An Artist and Her Adopted Home
Gabriela von Habsburg’s Georgian Story
In the center of Tbilisi is one of the most visible artworks in Georgia, the soaring “Monument to the Three Powers in the State” unveiled in 2009. Nine meters tall and eight meters in diameter, it stands like a beacon on the grounds of the presidential palace in Tbilisi, on a hill overlooking the city’s old town.
It represents many aspects of artist Gabriela von Habsburg’s relationship with sculpture and Georgia: a monumental stainless steel sculpture, commissioned by the state to represent a new era. It consists of a solid, sharp triangle, a halfcircle outline and a solid semi-circle interlocked in a dynamic, almost precarious way, and which rotate on a circular disc set into the ground. The shapes represent the executive, legislative, and judicial branches of government; up close is the best place to explore the tensions between them, their relationships shifting depending on the viewer’s vantage point. It is symbolic of the ever-changing balance of power within and between governmental systems.
The Georgian state commissioned the monument in its drive for ground-breaking tastes in art and architecture. When von Habsburg’s sculpture arrived in pieces in 2009, ready to be assembled, the government faced serious challenges. The country was still recovering from the disastrous war with Russia the year before, and protesters were present outside the palace. There was initial surprise, the artist recalls, when she appeared to install the work. But then the sculpture became a source of conversation, she says, a bridge between different viewpoints. “The protesters would ask what it represents — I left the three powers to their own interpretation,” she explains. Public art can have intriguing effects. “Once you bring the art in front of the people,” says von Habsburg, “all of a sudden they adopt it — it’s theirs.”
The same year von Habsburg was appointed as Georgia’s ambassador to Germany. In some ways, becoming a public representative of her adopted country was an expansion of her role as the creator of visible, and meaningful works of public art: “When you do art in public places, people get involved,” she says. “And you need to defend what you’re doing and be convincing.”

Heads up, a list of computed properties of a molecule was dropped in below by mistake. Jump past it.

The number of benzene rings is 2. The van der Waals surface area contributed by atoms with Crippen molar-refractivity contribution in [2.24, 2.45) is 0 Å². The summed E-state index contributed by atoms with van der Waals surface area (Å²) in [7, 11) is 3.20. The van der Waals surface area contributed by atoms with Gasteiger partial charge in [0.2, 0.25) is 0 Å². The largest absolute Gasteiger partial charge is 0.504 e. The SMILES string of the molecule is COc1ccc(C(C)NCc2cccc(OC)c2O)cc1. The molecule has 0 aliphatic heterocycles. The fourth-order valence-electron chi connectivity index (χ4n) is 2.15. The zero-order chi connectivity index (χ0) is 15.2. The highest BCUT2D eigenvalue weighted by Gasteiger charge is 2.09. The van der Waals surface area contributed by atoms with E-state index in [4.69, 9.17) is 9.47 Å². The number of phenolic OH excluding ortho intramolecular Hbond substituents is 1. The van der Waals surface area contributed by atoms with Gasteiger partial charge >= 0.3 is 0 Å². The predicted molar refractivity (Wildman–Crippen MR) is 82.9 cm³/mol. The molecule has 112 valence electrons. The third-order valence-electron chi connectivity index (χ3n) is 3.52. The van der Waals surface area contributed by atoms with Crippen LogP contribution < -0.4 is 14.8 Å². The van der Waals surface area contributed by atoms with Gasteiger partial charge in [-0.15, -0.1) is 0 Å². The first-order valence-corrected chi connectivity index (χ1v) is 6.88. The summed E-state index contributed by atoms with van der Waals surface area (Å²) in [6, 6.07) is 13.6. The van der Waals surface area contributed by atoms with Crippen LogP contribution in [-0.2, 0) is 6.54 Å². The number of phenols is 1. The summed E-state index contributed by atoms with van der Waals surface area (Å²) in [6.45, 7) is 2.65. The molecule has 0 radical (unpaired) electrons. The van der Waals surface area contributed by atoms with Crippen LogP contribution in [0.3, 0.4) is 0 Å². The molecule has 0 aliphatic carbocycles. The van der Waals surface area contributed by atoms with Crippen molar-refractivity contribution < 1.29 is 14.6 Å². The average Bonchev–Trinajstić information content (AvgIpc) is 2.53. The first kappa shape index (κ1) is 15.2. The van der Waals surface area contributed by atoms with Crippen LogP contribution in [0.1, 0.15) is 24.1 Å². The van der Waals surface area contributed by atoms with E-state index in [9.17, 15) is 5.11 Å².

The sculpture, and “the Rose Memorial”, another large-scale work in Tbilisi, both serve as monuments to the work, artistic aesthetic, and story of its creator, the sculptor Gabriela von Habsburg, and her 20-year relationship with Georgia. This relationship is the focus of “Tabula Rasa,” an exhibition of her stainless steel sculptures taking place from 4 May to 29 June in the courtyard of the Georgian National Museum.
But first, some background. Born in Luxembourg, Gabriela von Habsburg is the grand-daughter of the last Emperor of Austria, but grew up in exile in Germany. While establishing her career as a sculptor, she traveled to Georgia to take part in an exhibition, and fell in love with the country. It was the beginnings of a relationship that led to her becoming an arts professor in Georgia, and then, from 2009-2013, its ambassador to the country of her childhood.
We meet in her studio, a cozy house in a residential district just south of Munich. Repurposed years ago, it now contains spaces for display, and workrooms dedicated to the heavy machinery required to press, weld, and shape the stainless steel in which she typically works. Here is where she creates small and medium-scale sculptures. Works that are small enough to carry are arranged on shelves in a bright windowed room; their forms interweaving as they glint in the sunlight. Larger works — 1.5 meters and up — dot the yard outside. Despite spending longer periods in Georgia since her first visit in 1999, von Habsburg still produces her work in Bavaria, where she grew up. Even the large-scale monuments and public sculptures seen throughout Tbilisi and in other locations are made nearby in consultation with a local structural engineer.
Her solo sculptures have typically been meters high, weighing in tons, the stainless steel rendered into reduced geometric forms such as half-circles, a triangle, line or sphere, in varying configurations. Only rarely (in the case of specific commissions) has she added a figurative element or color, usually a single red stripe. Viewed in terms of art history, her work connects to “constructivism” and its later offshoots, with the angles, shapes, and lines recalling the sculptures of Lazlo Maholy-Nagy or even the work of the painter Wassily Kandinsky.
Yet, despite the public nature of some of her work in Georgia and beyond, von Habsburg is at heart a formalist who decouples her work from theory or ideology. The artist seeks to establish a symbolic sculptural language mixing tension, balance and strength. It’s a dialect of shapes in space, and space around shapes, joined with a generosity in allowing the observer to explore how they interplay. “I like the challenge of saying what you need to say with the most reduced form and least gesture,” says von Habsburg, who is affable and inclusive. Much of her work is site-specific, all of it makes a spatial statement.1
Long tubes of stainless steel lie in the studio near an anvil. She recalls moving from her first material, wood, to steel, during her studies at the Munich Academy of Arts under professors Robert Jacobsen and Eduardo Paolozzi in the late 1970s and early 1980s.2 It was there that she first joined two pieces of stainless steel, an experience she describes as inspiring: “When you weld, you combine the material with itself. The idea of melting material together fascinated me, and opened up a completely new world.”
Von Habsburg dons gloves and protective eyewear to work materials into objects. “I always come back to steel! I love how it smells, how it feels,” she says, before machine-cutting a tube of steel to demonstrate. There’s an infectious joy and exhilaration about the way she works; art for art’s sake in the truest sense of the phrase.